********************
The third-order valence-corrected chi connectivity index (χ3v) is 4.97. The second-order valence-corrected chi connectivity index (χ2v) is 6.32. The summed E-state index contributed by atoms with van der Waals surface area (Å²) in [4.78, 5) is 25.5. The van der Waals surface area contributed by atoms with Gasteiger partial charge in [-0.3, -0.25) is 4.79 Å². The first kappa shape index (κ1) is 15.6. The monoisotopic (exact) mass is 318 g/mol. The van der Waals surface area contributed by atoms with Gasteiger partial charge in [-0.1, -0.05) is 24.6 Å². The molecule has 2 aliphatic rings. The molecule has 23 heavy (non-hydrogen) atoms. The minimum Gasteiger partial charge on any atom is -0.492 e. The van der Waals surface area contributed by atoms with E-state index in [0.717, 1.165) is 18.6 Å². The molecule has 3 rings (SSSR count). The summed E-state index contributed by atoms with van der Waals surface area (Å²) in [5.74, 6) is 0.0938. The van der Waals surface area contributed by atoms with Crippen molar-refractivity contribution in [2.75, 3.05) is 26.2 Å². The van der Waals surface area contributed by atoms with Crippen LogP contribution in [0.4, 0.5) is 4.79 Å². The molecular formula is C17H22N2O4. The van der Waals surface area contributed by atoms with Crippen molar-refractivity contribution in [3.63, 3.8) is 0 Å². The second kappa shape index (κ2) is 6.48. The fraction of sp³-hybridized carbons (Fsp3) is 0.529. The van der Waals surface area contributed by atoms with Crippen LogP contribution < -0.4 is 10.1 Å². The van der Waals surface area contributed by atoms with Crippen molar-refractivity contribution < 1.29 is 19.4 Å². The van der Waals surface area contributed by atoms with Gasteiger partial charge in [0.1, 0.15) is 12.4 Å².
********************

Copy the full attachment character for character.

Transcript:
The third-order valence-corrected chi connectivity index (χ3v) is 4.97. The second-order valence-corrected chi connectivity index (χ2v) is 6.32. The summed E-state index contributed by atoms with van der Waals surface area (Å²) in [4.78, 5) is 25.5. The van der Waals surface area contributed by atoms with Gasteiger partial charge in [-0.3, -0.25) is 4.79 Å². The first kappa shape index (κ1) is 15.6. The monoisotopic (exact) mass is 318 g/mol. The van der Waals surface area contributed by atoms with Gasteiger partial charge in [-0.1, -0.05) is 24.6 Å². The molecule has 2 aliphatic rings. The molecule has 23 heavy (non-hydrogen) atoms. The minimum Gasteiger partial charge on any atom is -0.492 e. The van der Waals surface area contributed by atoms with E-state index in [0.717, 1.165) is 18.6 Å². The molecule has 3 rings (SSSR count). The summed E-state index contributed by atoms with van der Waals surface area (Å²) in [5.74, 6) is 0.0938. The van der Waals surface area contributed by atoms with Crippen molar-refractivity contribution in [2.75, 3.05) is 26.2 Å². The van der Waals surface area contributed by atoms with Crippen LogP contribution in [0.4, 0.5) is 4.79 Å². The molecular formula is C17H22N2O4. The van der Waals surface area contributed by atoms with Crippen molar-refractivity contribution in [3.63, 3.8) is 0 Å². The second kappa shape index (κ2) is 6.48. The fraction of sp³-hybridized carbons (Fsp3) is 0.529. The van der Waals surface area contributed by atoms with Crippen LogP contribution < -0.4 is 10.1 Å². The van der Waals surface area contributed by atoms with Crippen molar-refractivity contribution < 1.29 is 19.4 Å². The van der Waals surface area contributed by atoms with Gasteiger partial charge in [0.1, 0.15) is 12.4 Å².